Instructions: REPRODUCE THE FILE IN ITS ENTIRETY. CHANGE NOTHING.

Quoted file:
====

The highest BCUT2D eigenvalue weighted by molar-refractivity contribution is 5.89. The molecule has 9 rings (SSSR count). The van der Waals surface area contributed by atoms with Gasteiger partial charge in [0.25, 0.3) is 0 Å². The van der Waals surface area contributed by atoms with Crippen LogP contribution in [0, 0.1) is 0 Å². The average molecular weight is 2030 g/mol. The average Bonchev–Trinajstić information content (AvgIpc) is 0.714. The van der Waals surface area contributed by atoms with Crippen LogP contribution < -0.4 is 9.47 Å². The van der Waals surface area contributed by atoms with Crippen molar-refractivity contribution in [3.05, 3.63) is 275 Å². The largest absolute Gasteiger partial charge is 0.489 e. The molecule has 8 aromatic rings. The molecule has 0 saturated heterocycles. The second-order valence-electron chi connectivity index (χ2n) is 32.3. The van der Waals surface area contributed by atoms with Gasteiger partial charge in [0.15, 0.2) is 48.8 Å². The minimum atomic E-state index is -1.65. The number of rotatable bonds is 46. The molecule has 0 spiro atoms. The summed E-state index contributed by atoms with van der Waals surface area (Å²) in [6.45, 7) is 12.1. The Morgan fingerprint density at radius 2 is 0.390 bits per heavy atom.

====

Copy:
The highest BCUT2D eigenvalue weighted by molar-refractivity contribution is 5.89. The molecule has 9 rings (SSSR count). The van der Waals surface area contributed by atoms with Gasteiger partial charge in [0.25, 0.3) is 0 Å². The van der Waals surface area contributed by atoms with Crippen LogP contribution in [0, 0.1) is 0 Å². The average molecular weight is 2030 g/mol. The average Bonchev–Trinajstić information content (AvgIpc) is 0.714. The van der Waals surface area contributed by atoms with Crippen LogP contribution < -0.4 is 9.47 Å². The van der Waals surface area contributed by atoms with Crippen molar-refractivity contribution in [3.05, 3.63) is 275 Å². The largest absolute Gasteiger partial charge is 0.489 e. The molecule has 8 aromatic rings. The molecule has 0 saturated heterocycles. The second-order valence-electron chi connectivity index (χ2n) is 32.3. The van der Waals surface area contributed by atoms with Gasteiger partial charge in [0.15, 0.2) is 48.8 Å². The minimum atomic E-state index is -1.65. The number of rotatable bonds is 46. The molecule has 0 spiro atoms. The summed E-state index contributed by atoms with van der Waals surface area (Å²) in [6.45, 7) is 12.1. The Morgan fingerprint density at radius 2 is 0.390 bits per heavy atom.